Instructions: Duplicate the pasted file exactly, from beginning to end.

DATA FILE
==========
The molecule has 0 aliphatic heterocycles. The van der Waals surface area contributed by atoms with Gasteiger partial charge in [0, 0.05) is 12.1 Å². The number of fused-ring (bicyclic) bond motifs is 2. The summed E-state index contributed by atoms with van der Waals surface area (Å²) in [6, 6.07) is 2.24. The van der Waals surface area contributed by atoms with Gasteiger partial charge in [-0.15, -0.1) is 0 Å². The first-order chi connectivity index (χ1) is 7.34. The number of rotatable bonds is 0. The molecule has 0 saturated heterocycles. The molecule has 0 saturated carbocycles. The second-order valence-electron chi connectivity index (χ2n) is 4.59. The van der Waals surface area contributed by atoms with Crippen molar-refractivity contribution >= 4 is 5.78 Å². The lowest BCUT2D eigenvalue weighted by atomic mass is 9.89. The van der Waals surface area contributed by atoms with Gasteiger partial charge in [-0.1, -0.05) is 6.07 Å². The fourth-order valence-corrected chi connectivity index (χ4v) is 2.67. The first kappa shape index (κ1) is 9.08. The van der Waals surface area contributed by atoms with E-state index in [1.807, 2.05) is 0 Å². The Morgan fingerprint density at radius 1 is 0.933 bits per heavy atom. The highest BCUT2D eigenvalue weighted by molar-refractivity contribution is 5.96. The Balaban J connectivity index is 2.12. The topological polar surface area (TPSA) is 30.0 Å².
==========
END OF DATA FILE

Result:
The molecule has 0 aliphatic heterocycles. The van der Waals surface area contributed by atoms with Gasteiger partial charge in [0, 0.05) is 12.1 Å². The number of fused-ring (bicyclic) bond motifs is 2. The summed E-state index contributed by atoms with van der Waals surface area (Å²) in [6, 6.07) is 2.24. The van der Waals surface area contributed by atoms with Gasteiger partial charge in [-0.15, -0.1) is 0 Å². The first-order chi connectivity index (χ1) is 7.34. The number of rotatable bonds is 0. The molecule has 0 saturated heterocycles. The molecule has 0 saturated carbocycles. The second-order valence-electron chi connectivity index (χ2n) is 4.59. The van der Waals surface area contributed by atoms with Crippen molar-refractivity contribution >= 4 is 5.78 Å². The lowest BCUT2D eigenvalue weighted by atomic mass is 9.89. The van der Waals surface area contributed by atoms with Gasteiger partial charge in [-0.1, -0.05) is 6.07 Å². The fourth-order valence-corrected chi connectivity index (χ4v) is 2.67. The first kappa shape index (κ1) is 9.08. The van der Waals surface area contributed by atoms with E-state index in [1.807, 2.05) is 0 Å². The Morgan fingerprint density at radius 1 is 0.933 bits per heavy atom. The highest BCUT2D eigenvalue weighted by molar-refractivity contribution is 5.96. The Balaban J connectivity index is 2.12. The topological polar surface area (TPSA) is 30.0 Å².